Our current efforts are focused on the understanding how the interplay between host and microbiota contributes to health and disease. The key questions we are asking are: 1) Which components of microbiota (microbial taxa and genes) drive specific immune and other host functions; 2) Which of those mechanisms play role in diseases we study; 3) Do environmental and/or host factors alter microbiota in a manner that it acquires properties which are harmful or beneficial to the host?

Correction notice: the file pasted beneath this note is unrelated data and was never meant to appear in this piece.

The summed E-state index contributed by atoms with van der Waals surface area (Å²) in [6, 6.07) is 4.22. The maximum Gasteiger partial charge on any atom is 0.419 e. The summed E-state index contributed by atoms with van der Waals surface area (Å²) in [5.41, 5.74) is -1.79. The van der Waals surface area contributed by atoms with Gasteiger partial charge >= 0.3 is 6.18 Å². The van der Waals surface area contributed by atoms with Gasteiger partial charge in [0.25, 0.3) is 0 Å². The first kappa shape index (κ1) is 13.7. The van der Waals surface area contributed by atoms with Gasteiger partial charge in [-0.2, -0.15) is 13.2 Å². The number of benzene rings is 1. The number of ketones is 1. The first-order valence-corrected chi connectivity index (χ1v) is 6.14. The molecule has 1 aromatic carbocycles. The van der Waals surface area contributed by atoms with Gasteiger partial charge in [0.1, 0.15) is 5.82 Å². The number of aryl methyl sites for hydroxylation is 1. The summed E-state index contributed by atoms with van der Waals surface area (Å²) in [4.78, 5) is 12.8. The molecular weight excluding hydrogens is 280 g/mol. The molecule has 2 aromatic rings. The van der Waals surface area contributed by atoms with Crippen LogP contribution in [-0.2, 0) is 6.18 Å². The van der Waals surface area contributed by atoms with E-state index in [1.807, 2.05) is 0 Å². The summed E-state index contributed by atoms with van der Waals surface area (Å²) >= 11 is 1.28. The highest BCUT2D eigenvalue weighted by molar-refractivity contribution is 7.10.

Our research program consists of three core disease-oriented projects: enteropathy associated with common variable immunodeficiency, type 2 diabetes, and cervical cancer as well as several smaller projects concerned with the effects of specific perturbations such as antibiotics, arsenic, and knockout of a transcription factor Gata4 in the intestine (see Figure).
Network analysis is a core project on its own, with a special role of providing essential analytical tools for the other projects. Reconstructing transkingdom networks helps our lab understand which microbiota and genes are essential for the response to various stimuli, such as medication.